Dihydrotestosterone (DHT)

Dihydrotestosterone: An Introduction

There are a lot of different hormones in your body, and these hormones to a number of different things in order to help your body function properly. Testosterone help provide your body with sexual hormones, human growth hormone helps give your body energy and keeps your cells strong, even estrogen has some effect in your body so when you find out that you are suffering from Dihydrotestosterone related hair loss, you are likely wondering what Dihydrotestosterone is.

About Dihydrotestosterone

Like testosterone, Dihydrotestosterone is an androgen, also known as a male hormone. Dihydrotestosterone is actually created from testosterone combining with a common enzyme in your body. If you are a male, you likely experienced great bursts of Dihydrotestosterone when you are in your mother’s womb. That is because Dihydrotestosterone is one of the leading hormones for male physical growth in the embryonic and fetal stages of development.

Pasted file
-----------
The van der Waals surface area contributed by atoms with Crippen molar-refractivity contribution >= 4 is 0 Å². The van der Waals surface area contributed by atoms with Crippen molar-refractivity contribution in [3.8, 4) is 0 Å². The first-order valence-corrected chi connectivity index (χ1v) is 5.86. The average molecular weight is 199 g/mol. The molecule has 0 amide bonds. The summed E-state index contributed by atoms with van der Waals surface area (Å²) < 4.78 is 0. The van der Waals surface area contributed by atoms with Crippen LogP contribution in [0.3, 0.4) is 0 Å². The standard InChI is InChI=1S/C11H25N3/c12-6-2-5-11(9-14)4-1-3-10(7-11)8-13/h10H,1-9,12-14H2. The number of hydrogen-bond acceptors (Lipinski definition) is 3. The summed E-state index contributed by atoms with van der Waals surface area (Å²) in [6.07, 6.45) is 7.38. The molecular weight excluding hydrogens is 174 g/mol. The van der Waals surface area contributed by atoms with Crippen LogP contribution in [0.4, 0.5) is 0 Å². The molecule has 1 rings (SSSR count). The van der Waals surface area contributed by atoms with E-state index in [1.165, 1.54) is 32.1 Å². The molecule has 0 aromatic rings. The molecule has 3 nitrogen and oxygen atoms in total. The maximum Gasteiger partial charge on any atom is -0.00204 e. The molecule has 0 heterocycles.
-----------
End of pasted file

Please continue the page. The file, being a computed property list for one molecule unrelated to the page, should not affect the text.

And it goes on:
Once you get older, however, Dihydrotestosterone actually has no real purpose in your body anymore. It has a few very small functions, but nothing that important or relevant. In general, it builds up in your body very slowly and moves around until it eventually disappears. However, it is also possible that your body may start creating Dihydrotestosterone at a faster pace. When this occurs, the Dihydrotestosterone has absolutely no where to go and nothing to do. So would it ends up doing is binding to your hair follicles, preventing them from receiving very important nutrients that they need in order to stay alive.

This is what causes the hair loss – nutrients are unable to reach your hair follicles, and the hairs will slowly begin to weaken and die. The longer you wait to treat your Dihydrotestosterone related hair loss, the more likely it is that this hair loss becomes a permanent problem. In addition to causing hair loss, Dihydrotestosterone has also been linked to other health problems like prostate cancer. 

“Dihydrotestosterone.” Dihydrotestosterone. Dihydrotestosterone, Web. 09/15/2011.